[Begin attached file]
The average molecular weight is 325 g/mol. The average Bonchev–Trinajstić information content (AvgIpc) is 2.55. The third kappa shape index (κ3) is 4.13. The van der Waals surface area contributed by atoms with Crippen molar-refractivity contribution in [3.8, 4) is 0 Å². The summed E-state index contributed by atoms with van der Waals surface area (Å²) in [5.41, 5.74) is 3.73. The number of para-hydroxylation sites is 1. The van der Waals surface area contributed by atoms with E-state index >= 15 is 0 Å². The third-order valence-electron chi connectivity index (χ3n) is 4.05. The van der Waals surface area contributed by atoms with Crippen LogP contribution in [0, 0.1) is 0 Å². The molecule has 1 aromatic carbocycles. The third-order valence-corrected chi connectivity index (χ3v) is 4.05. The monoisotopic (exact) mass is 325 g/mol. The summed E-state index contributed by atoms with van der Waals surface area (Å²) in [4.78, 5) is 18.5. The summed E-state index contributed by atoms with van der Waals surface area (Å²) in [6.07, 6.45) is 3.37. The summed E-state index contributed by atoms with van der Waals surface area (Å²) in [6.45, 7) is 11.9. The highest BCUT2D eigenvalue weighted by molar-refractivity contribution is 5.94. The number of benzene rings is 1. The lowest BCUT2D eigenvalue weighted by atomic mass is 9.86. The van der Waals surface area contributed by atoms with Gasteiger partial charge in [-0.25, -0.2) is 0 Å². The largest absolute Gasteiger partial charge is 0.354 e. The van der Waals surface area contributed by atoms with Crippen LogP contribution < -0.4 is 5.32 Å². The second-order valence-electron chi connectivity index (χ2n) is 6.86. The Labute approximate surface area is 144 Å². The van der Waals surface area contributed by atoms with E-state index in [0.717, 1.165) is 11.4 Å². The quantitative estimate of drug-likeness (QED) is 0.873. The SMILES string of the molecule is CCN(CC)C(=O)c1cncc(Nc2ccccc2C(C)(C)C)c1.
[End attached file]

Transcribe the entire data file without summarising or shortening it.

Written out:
The average molecular weight is 325 g/mol. The average Bonchev–Trinajstić information content (AvgIpc) is 2.55. The third kappa shape index (κ3) is 4.13. The van der Waals surface area contributed by atoms with Crippen molar-refractivity contribution in [3.8, 4) is 0 Å². The summed E-state index contributed by atoms with van der Waals surface area (Å²) in [5.41, 5.74) is 3.73. The number of para-hydroxylation sites is 1. The van der Waals surface area contributed by atoms with E-state index >= 15 is 0 Å². The third-order valence-electron chi connectivity index (χ3n) is 4.05. The van der Waals surface area contributed by atoms with Crippen LogP contribution in [0, 0.1) is 0 Å². The molecule has 1 aromatic carbocycles. The third-order valence-corrected chi connectivity index (χ3v) is 4.05. The monoisotopic (exact) mass is 325 g/mol. The summed E-state index contributed by atoms with van der Waals surface area (Å²) in [4.78, 5) is 18.5. The summed E-state index contributed by atoms with van der Waals surface area (Å²) in [6.07, 6.45) is 3.37. The summed E-state index contributed by atoms with van der Waals surface area (Å²) in [6.45, 7) is 11.9. The highest BCUT2D eigenvalue weighted by molar-refractivity contribution is 5.94. The number of benzene rings is 1. The lowest BCUT2D eigenvalue weighted by atomic mass is 9.86. The van der Waals surface area contributed by atoms with Gasteiger partial charge in [-0.25, -0.2) is 0 Å². The largest absolute Gasteiger partial charge is 0.354 e. The van der Waals surface area contributed by atoms with Crippen LogP contribution < -0.4 is 5.32 Å². The second-order valence-electron chi connectivity index (χ2n) is 6.86. The Labute approximate surface area is 144 Å². The van der Waals surface area contributed by atoms with E-state index in [0.717, 1.165) is 11.4 Å². The quantitative estimate of drug-likeness (QED) is 0.873. The SMILES string of the molecule is CCN(CC)C(=O)c1cncc(Nc2ccccc2C(C)(C)C)c1.